Alison O’Connor: Those emigrating today, who lived and worked through the boom, would have imagined Ireland would always provide
It's not often the main evening news makes me cry but tears were certainly lurking on Wednesday night while watching a man who had slept overnight in his car to be at the top of the queue for an overseas jobs fair in Cork.
Unemployed John Daly, a construction worker, told of how he had worked since he was 16 years old. The Limerick man's emotions threatened to overcome him as he said he would "do anything to get a bit of work and make a few pound".
His story was desperately sad, as were the other scenes in the news report with the queues of people snaking around the conference centre where the 5,000 or so waited to gain entrance with the hope that it would give them a swift exit from Ireland.
Emigration is the curse of the Irish. Here we are again throwing ourselves at the tender mercies of other countries. People are leaving for the prospect of new lives with well-paying jobs, as well as the chance to get through an entire day without hearing phrases such as "negative equity", "burning bondholders" or how vitally important it is that we separate ourselves from the Greeks.
It seems now as if that boom period when Ireland was the destination of choice for people looking for a better future was just a temporary blip in our blighted Irish destiny. We're back, it seems, to where we are always destined to be.
You don't have to delve too far into the psyche of an Irish person for a famine ship to surface, or the memory of hearing of their mother's eight brothers and sisters who left for America in the 1950s and never managed to make it back to the aul' sod. The trauma runs deep and with good reason. Emigration has been a torment. But it has also always been an option, a pressure valve, an escape route.
My own experience of emigration 1980s' style -- observed from a small town in west Cork -- was that many people grew up with the expectation that they would be emigrating for a better quality of life brought about by earning more money than they would ever manage to at home.
But in the 1980s when someone emigrated there was no knowing when you might see them again. Most were headed (illegally) for the US, with Boston being the big favourite. This was a time when transatlantic phone calls cost a fortune and email hadn't even been heard of. It was always particularly sad to attend a local funeral and hear that a family member had been unable to make it home because of fears of being caught trying to re-enter the US illegally.
Those who left, even if they did have the qualifications, did not find employment in highly skilled jobs -- after all, they didn't have the appropriate visas. However, they got work on building sites, child minding, in the catering industries and other relatively low-skilled sectors. What I remember of those who did get to return home for holidays was the air of money about them -- not loaded, mind you, but just a sense that they had far more cash at their disposal than those who had stayed behind.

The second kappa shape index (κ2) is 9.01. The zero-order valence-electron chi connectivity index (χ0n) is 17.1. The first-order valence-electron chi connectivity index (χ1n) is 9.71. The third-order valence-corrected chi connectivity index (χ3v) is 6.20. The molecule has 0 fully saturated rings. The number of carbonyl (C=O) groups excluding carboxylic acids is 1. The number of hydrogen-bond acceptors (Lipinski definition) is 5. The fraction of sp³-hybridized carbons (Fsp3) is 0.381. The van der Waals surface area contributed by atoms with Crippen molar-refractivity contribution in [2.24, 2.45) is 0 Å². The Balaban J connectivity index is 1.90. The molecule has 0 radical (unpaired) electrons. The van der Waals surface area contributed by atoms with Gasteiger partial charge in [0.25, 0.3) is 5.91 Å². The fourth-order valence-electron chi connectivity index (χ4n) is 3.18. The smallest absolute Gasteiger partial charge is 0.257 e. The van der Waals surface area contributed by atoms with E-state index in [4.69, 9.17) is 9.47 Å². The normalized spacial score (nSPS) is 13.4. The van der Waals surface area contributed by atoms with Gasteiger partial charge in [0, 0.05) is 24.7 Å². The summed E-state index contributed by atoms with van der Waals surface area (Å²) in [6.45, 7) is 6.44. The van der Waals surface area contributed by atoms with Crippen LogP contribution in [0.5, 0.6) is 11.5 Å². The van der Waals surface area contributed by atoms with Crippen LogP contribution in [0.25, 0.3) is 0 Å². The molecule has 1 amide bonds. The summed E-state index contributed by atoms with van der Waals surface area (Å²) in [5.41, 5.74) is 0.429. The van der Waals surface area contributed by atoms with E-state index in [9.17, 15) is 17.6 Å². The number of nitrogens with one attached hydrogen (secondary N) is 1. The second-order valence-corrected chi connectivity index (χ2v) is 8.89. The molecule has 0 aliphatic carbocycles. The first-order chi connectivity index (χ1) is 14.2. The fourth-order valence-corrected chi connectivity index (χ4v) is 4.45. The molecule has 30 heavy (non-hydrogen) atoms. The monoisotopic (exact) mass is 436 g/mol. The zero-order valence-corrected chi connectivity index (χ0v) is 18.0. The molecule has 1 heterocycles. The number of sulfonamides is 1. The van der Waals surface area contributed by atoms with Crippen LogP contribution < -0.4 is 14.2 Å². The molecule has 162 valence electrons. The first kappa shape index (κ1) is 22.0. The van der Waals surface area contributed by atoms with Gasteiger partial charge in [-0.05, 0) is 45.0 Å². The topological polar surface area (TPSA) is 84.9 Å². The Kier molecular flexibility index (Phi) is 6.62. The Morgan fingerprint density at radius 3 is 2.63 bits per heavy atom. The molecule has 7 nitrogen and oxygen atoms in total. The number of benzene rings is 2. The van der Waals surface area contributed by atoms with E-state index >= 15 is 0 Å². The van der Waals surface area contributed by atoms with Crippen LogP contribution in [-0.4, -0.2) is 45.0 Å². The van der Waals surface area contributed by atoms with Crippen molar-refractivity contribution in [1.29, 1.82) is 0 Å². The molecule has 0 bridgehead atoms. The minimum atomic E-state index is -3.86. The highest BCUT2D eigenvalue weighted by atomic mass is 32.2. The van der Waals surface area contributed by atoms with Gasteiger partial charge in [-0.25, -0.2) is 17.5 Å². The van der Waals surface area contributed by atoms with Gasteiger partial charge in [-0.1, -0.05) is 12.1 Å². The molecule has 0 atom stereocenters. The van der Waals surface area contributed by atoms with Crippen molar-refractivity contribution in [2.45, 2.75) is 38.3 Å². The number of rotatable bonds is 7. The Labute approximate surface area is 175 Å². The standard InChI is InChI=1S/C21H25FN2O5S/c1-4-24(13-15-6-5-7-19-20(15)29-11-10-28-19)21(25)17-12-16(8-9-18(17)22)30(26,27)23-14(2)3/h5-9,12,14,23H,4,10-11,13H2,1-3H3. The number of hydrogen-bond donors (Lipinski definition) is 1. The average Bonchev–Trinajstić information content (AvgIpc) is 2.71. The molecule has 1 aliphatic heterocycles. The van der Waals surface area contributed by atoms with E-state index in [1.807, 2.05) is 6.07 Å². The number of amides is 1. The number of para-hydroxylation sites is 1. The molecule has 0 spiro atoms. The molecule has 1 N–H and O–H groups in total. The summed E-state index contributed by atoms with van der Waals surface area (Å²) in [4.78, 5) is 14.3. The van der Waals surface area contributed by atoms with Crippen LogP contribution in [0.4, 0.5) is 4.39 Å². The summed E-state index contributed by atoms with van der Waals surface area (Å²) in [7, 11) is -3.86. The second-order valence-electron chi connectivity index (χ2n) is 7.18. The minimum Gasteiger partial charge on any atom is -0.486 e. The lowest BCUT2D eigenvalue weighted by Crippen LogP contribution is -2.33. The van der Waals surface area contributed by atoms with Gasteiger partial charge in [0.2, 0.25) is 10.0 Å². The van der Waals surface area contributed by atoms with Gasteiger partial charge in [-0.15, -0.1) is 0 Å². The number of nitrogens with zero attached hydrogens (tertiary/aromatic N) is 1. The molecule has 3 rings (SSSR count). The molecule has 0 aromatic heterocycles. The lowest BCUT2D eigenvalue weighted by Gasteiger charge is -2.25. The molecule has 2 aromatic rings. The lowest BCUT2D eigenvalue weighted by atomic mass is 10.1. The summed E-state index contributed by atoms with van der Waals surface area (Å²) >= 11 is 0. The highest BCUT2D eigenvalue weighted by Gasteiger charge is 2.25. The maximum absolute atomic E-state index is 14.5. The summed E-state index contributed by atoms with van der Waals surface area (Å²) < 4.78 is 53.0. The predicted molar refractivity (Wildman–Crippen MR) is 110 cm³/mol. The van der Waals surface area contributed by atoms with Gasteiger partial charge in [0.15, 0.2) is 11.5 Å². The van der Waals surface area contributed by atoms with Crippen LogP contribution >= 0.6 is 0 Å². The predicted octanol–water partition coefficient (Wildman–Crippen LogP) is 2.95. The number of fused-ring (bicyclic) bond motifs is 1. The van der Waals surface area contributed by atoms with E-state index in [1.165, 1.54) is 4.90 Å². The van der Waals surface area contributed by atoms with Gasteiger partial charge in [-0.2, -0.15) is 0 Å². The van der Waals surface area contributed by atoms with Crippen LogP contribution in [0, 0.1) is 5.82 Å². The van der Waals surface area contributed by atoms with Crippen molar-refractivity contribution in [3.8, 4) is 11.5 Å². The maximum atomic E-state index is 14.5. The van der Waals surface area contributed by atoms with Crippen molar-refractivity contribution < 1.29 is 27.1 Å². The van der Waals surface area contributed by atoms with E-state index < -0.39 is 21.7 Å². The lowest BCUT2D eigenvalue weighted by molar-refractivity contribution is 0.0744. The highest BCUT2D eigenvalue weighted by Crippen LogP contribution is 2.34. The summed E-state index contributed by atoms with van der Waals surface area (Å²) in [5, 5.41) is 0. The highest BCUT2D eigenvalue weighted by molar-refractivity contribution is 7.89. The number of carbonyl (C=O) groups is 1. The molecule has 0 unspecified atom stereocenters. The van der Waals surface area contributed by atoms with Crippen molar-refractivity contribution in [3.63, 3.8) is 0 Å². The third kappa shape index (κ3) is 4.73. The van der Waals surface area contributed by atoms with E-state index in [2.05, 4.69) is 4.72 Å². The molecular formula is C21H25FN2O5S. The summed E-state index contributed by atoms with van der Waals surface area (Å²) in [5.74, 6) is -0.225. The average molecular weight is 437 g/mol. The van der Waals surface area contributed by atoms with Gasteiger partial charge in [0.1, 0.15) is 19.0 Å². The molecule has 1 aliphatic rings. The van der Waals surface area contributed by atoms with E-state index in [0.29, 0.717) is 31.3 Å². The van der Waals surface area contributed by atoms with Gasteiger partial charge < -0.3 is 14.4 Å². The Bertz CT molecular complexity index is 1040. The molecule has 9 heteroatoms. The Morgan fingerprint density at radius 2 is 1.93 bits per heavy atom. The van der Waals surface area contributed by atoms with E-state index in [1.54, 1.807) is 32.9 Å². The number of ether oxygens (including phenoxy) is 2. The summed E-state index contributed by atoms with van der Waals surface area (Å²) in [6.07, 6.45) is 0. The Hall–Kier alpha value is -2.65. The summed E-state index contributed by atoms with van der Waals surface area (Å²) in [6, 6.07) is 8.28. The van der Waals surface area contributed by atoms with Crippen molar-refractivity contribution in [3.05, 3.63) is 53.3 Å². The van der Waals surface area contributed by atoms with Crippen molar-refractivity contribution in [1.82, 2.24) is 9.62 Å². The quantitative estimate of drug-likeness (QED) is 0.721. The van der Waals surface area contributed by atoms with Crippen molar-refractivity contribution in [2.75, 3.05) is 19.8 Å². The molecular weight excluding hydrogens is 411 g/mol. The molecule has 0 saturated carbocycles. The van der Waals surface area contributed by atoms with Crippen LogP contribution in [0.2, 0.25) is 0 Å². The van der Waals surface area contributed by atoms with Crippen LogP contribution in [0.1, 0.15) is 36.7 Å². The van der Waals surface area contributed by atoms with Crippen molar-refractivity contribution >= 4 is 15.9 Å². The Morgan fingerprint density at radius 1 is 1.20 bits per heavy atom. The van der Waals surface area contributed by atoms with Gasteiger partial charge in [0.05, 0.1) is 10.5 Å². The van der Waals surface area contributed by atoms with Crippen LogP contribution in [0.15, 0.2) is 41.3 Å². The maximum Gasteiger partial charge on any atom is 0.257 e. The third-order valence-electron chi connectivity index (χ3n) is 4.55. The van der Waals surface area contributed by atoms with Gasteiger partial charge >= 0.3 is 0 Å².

And just as well they did -- after all, was that not the compensation for being forced to live abroad?
But those who are leaving today, the ones who lived and worked through the recent boom, would have had wildly different expectations. With good reason they imagined that Ireland would always provide for them. They expected that when they were using their passports it would only be for holidays. They did not expect that Facebook and Twitter and all the rest would turn from fun ways to keep in contact, into vital links with what is going on back home.
After the subject of abortion, emigration is probably the least preferred subject of an Irish politician, as Michael Noonan discovered recently when he portrayed it as an option rather than a necessity for some people.
He was right, of course, but expressed it rather baldly. The point being that for tens of thousands on the emigration trail, especially those without qualifications, there is no choice involved. They leave the country feeling angry that they must do so, and often leave a devastated wider family circle behind them. But that is not to say that there are some who are indeed leaving Ireland as a lifestyle choice.
Last weekend, I heard of a young professional guy who had a choice of two jobs here but decided to leave Ireland because he finds it such a negative place to be. This is a reason you do hear anecdotally to explain why young, well educated professionals are choosing to move abroad.
People are also making decisions on the basis of how much they wish to be paid for their work. I heard Declan Murphy, vice-president of Dundalk Chamber of Commerce, who is also CEO of recruitment company Servisource Recruitment, say he found it difficult to get people to work. He has 50 jobs to offer immediately, for €10/€11 an hour, but cannot get people to fill them. Those who are offered the posts say it is not worth their while going into work for that amount of money, given what they get on the dole. Choices are being made.
This current wave of Irish people heading out into the world are far more confident than their emigrant predecessors. As well as heavy suitcases, that crop of emigrants also carried their national inferiority complex. This time, at the risk of sounding trite, they often come with impressive CV in hand, rather than cap.
Much as we'd all prefer it to be otherwise, emigration is a part of our lives at present, but hopefully it isn't exclusively negative.